Where to get it

Egg yolks, liver, cod liver oil, aged cheese, and grass-fed butter. 

Recommended Daily Amounts of K2

There is no recommended daily intake amount for vitamin K2, but the RDA for vitamin K in general is 90 micrograms per day for women and 120 micrograms per day for men


Vitamin A is important in immune health, healthy vision, hormone synthesis, and cellular communication. Vitamin A also plays a role in the production of thyroid hormones (specifically T3).

You may have heard that you should eat your carrots to support your vision, because they contain beta carotene, which is a precursor to vitamin A. However, it is important to understand that the conversion of beta carotene is an extremely inefficient process and you should not consume beta carotene in lieu of vitamin A or your will risk further deficiency. 

Signs of deficiency

  • You have cavities.

  • You have PMS or other hormonal imbalances

  • You have thyroid problems or low energy.

Where to get it

Salmon, eggs, butter, whole milk, cream, liver, or cod liver oil.  

Recommended Daily Amounts of Vitamin A

The minimum amount of vitamin A you should get daily (depending on your reproductive status) is 5000 IUs (more if you are pregnant or nursing) from a variety of both plant and animal sources (plant sources include beta carotene). 

5. Vitamin D

Some statistics estimate that over one billion people in the world aren't getting adequate amounts of vitamin D. Between 50% and 90% of the vitamin D in your body is produced as a result of exposure to sunlight. So working inside puts you at greater risk for deficiency. Darker skin and older age also puts you at greater risk for deficiency.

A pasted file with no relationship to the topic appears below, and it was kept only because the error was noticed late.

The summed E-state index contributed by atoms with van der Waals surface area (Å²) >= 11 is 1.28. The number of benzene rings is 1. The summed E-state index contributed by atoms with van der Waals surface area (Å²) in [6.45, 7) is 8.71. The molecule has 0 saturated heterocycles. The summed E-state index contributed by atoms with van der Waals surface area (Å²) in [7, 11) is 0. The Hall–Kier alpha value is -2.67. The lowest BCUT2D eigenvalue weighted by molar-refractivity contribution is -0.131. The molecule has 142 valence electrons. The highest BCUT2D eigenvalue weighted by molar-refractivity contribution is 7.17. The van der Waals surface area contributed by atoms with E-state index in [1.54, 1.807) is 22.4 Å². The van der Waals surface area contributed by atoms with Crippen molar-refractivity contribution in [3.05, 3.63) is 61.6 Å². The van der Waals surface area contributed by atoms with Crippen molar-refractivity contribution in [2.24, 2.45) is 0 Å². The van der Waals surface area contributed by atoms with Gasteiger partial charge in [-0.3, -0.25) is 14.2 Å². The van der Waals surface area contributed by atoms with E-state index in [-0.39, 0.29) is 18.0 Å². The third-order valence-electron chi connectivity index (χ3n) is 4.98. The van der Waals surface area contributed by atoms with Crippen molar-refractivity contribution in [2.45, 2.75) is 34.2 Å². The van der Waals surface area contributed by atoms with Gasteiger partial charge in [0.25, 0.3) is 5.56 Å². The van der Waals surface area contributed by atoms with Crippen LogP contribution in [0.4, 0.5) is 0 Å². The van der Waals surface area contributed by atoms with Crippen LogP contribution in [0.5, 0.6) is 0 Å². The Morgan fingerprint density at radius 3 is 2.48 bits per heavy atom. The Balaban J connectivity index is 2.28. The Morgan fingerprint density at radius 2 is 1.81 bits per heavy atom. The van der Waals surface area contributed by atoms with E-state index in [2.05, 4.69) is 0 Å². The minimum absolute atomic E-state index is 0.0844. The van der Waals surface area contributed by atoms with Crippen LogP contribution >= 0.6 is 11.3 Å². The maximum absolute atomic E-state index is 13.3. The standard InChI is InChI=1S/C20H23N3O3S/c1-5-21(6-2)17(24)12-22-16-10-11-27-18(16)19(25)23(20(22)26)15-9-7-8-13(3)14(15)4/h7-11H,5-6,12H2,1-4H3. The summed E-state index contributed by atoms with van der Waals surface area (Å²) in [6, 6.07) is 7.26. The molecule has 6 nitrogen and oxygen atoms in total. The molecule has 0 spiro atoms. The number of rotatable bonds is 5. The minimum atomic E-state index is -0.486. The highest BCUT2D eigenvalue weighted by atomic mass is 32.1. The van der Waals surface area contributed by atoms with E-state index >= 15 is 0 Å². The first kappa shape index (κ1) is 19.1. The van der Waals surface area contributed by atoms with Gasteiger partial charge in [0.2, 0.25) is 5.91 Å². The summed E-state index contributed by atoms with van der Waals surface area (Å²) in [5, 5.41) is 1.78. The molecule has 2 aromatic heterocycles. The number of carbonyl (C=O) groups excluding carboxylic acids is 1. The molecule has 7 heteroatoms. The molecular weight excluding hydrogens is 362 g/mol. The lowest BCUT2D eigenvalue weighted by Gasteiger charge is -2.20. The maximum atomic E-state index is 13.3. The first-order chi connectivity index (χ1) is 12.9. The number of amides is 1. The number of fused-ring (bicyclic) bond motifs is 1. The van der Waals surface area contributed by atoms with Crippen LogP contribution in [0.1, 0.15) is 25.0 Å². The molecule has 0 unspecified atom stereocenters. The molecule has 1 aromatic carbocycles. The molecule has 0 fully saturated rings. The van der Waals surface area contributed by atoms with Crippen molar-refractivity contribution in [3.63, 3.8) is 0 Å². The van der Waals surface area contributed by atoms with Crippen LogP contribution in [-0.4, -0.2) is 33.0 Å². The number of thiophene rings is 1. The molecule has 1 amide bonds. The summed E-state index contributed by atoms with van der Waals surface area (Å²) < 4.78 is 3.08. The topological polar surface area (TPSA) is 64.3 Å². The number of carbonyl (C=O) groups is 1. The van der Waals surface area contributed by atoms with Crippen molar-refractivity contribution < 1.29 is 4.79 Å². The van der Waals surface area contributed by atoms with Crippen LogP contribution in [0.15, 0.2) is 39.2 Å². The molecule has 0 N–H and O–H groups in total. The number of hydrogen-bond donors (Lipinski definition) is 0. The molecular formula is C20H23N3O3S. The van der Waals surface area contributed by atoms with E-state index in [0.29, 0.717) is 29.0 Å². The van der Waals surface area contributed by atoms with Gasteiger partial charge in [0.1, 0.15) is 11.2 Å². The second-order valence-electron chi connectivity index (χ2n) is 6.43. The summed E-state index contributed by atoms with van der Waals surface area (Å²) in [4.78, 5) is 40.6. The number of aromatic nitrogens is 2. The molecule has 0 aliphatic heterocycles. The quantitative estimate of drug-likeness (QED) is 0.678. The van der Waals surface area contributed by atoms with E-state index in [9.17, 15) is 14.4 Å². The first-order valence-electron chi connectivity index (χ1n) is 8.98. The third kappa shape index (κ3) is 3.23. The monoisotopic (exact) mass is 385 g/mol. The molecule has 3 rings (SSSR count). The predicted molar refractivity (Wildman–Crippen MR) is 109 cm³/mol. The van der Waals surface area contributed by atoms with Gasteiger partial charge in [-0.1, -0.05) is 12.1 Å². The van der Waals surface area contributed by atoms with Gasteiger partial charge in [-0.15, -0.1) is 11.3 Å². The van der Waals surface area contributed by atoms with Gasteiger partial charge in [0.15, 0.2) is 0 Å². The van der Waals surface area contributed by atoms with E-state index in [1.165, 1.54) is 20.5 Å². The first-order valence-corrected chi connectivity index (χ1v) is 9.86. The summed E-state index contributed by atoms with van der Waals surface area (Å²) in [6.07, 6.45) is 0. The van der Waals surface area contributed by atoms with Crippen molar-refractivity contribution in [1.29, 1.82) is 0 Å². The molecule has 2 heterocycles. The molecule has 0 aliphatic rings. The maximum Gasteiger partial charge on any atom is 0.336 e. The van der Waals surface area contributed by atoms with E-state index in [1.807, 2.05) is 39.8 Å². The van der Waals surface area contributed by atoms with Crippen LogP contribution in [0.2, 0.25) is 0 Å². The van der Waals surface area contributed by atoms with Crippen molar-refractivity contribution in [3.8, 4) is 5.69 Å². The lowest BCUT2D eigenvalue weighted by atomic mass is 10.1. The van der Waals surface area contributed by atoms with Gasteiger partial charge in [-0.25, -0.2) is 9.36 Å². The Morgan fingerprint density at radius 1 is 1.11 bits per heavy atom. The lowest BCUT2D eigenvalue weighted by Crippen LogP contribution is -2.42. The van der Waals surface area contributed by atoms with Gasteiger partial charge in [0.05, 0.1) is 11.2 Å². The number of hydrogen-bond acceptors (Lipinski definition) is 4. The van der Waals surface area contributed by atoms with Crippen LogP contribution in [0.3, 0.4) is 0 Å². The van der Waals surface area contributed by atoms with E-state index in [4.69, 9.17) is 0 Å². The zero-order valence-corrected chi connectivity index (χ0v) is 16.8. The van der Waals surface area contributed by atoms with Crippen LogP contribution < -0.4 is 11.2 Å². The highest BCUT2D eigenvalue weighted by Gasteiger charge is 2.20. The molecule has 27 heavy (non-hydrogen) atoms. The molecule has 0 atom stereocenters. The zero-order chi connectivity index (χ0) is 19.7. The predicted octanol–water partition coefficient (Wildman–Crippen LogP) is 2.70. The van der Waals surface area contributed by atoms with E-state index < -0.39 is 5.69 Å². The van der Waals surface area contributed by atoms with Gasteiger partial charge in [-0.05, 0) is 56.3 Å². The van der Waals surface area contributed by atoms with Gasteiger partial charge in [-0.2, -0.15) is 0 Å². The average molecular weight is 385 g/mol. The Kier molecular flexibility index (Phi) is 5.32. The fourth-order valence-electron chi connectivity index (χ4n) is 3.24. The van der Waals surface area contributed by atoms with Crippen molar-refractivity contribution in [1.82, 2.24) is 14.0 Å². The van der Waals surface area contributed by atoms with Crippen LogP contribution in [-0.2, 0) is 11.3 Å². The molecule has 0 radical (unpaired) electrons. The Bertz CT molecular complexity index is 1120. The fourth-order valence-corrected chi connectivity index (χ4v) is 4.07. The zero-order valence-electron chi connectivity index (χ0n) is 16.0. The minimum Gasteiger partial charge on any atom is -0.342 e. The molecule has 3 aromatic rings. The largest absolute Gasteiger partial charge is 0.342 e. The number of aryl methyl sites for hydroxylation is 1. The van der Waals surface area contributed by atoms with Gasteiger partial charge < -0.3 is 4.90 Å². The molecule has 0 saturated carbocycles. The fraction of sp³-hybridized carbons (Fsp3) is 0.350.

Vitamin D functions more as a hormone than a vitamin and plays a role in calcium absorption, immune health, bone health, mental health, and affects over 200 genes in your body. 

Signs of deficiency

Where to get it

Make sure you get some sunlight exposure every day because naturally produced vitamin D is the best source for your body.  Aim for 15 to 20 minutes around noon without sunscreen. Uncover a good portion of your legs, arms, and/or back for maximum benefits. Other good sources of vitamin D are fatty fish (such as salmon, tuna, and sardines), beef liver, and eggs. 

Remember that while it's important to get some vitamin D in your diet, dietary sources are not adequate to keep you from having a deficiency. And if you live in a northern climate, you may still need supplementation. 

Recommended Daily Amounts of vitamin D

There is not a lot of agreement on how much vitamin D we need. The RDA is between 400 and 800 IUs daily. But these are only dietary allowances, and RDAs are the bare minimum we need to not experience adverse effects.

Researchers from UC San Diego and Creighton University challenged the guidelines suggesting that they underestimate the need for vitamin D by a factor of ten. These researchers supports an RDA of about 7,000 IU/day from all sources.

Overall I do not suggest meeting nutrient needs with supplementation. Listen to episode #12 of The Paleo NP Podcast to learn more about why. Rather, I suggest that you support your body's needs for specific nutrients with foods when possible (this isn't always possible in the short term, especially whe severe deficiencies are present).